The first time I vis­ited Old West­bury Gar­dens, it seemed oddly familiar. It turns out that it has been used in a bunch of movies, in­clud­ing North by North­west , Arthur and, more re­cently, Hitch . The drive alone un­der a 1.6km-long canopy of beech and lin­den trees gives me that blue-blooded feel­ing. The home is the Stu­art-style man­sion of John S. Phipps, an heir to the Carnegie Steel for­tune. Dur­ing World War II, the fam­ily in­vited 30 English chil­dren to live here.

Sur­round­ing this show­place are 65 metic­u­lously main­tained hectares that draw throngs of green-thumb en­thu­si­asts for its ex­otic species and his­toric blooms.

Me­an­der­ing curves on back roads force me to slow down, as do the cau­tion­ary horse cross­ing signs, but it’s not a chore. It gives me more time to ad­mire the scenery. Ra­di­at­ing from lit­tle town cen­tres, homes be­come manors, plots be­come es­tates and vinyl fences be­come wrought-iron gates. There are lots of lit­tle side streets but many are private.

Sag­amore Hill, in Oys­ter Bay, the Vic­to­rian home of Theodore Roo­sevelt, isn’t tech­ni­cally a Gold Coast es­tate but it is a don’t-miss stop on the route. Roo­sevelt set­tled on this land to es­cape ur­ban­i­sa­tion. He spent most of his life here ex­cept for ab­sences dic­tated by his pub­lic ca­reer, first as gov­er­nor of New York and then as the 26th pres­i­dent of the US.

The home is filled with tro­phies of Roo­sevelt’s hunt­ing ex­pe­di­tions. Mounted heads stare back at me from vir­tu­ally ev­ery room. Bearskin rugs are ev­ery­where. Para­dox­i­cally, Roo­sevelt was a great con­ser­va­tion­ist and preser­va­tion­ist. His fa­mous re­fusal to kill a cap­tured black cub in­spired the teddy bear, which, of course, is avail­able in the gift shop.

He took over the White House af­ter William McKin­ley was as­sas­si­nated in 1901 and was the first Amer­i­can to re­ceive the No­bel Peace Prize, an hon­our be­stowed for bro­ker­ing an end to the Russo-Ja­panese War. Ne­go­ti­a­tions be­gan within th­ese very walls.

Just a few kilo­me­tres south is Chelsea, one of the area’s lesser-known man­sions. The 40-room white­washed res­i­dence is a mix of French, English and Chi­nese in­flu­ences with pe­riod art deco touches. It shouldn’t work as an ar­chi­tec­tural de­sign but some­how does.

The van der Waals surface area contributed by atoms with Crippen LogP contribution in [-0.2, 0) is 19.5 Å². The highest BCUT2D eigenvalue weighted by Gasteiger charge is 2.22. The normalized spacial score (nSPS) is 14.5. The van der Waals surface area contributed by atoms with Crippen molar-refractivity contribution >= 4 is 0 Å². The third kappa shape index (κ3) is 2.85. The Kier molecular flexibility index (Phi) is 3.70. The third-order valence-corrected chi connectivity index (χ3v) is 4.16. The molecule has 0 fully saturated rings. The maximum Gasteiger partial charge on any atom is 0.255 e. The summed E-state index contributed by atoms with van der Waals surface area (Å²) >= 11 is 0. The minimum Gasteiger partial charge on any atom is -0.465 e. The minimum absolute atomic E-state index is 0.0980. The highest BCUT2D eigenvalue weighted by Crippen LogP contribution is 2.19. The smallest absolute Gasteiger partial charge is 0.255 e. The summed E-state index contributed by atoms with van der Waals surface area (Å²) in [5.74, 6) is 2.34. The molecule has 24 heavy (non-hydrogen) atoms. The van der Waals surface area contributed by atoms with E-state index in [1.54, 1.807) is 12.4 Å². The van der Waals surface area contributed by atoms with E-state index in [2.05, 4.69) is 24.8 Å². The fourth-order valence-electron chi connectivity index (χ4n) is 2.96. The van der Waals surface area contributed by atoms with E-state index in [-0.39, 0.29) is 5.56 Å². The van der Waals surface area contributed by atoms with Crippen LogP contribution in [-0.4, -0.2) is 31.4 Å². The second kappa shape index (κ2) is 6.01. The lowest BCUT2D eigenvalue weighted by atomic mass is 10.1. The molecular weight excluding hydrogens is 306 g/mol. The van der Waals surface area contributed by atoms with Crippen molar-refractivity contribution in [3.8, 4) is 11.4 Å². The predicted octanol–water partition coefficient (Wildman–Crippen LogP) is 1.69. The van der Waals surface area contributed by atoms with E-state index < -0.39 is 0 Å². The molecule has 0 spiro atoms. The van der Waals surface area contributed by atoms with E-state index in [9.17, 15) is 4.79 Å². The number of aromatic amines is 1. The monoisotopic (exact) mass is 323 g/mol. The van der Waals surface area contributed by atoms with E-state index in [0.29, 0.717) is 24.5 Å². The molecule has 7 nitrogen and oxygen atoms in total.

The home was con­ceived on the hon­ey­moon of Alexandra and Ben­jamin Moore; the lat­ter’s claim to fame was be­ing the great­great-grand­son of Cle­ment Clark who wrote what’s fa­mil­iarly known as Twas the Night Be­fore Christ­mas. Much of what is known about the home comes from Alexandra’s diary. You can feel the en­ergy com­ing off her jour­nal as she’s trav­el­ling around the world on her hon­ey­moon,’’ says Chelsea di­rec­tor Michael Butkewicz.

Alexandra wanted to in­stil her 1924 home with a sense of past. The pine pan­elling of the din­ing room was taken from the home of the Duke of Welling­ton, who de­feated Napoleon at the Bat­tle of Water­loo. Carved teak doors were sal­vaged from the Sum­mer Palace in Bei­jing. The Chi­nese stripped gold off the doors for fast cash and threw them away. I can still see the scorch marks.

My favourite room in the house is the re­cep­tion hall for its gor­geous, 26m-long hand-painted pan­els based on a myth­i­cal Mediter­ranean vil­lage. The artist who cre­ated th­ese oils over white gold was Jose Maria Sert, mu­ral­ist for king Al­fonso XIII of Spain.

Fitzger­ald once said: The world . . . does not live on beaches and in coun­try clubs.’’ The Gold Coast was the ex­cep­tion to the rule. Be­fore the stock mar­ket crash of 1929, more than 500 palaces dot­ted the shore­line. Over time, many fell vic­tim to the wreck­ing ball. Sadly, the one that in­spired F. Scott Fitzger­ald’s great Amer­i­can novel was among them. Alaska Air­lines Mag­a­zine

www.long­is­land­tourism.com

Star turn: The man­sion at Old West­bury Gar­dens on the North Shore of Long Is­land has fea­tured in sev­eral Hol­ly­wood films

Smart set : Mia Far­row and Robert Red­ford in TheGreatGatsby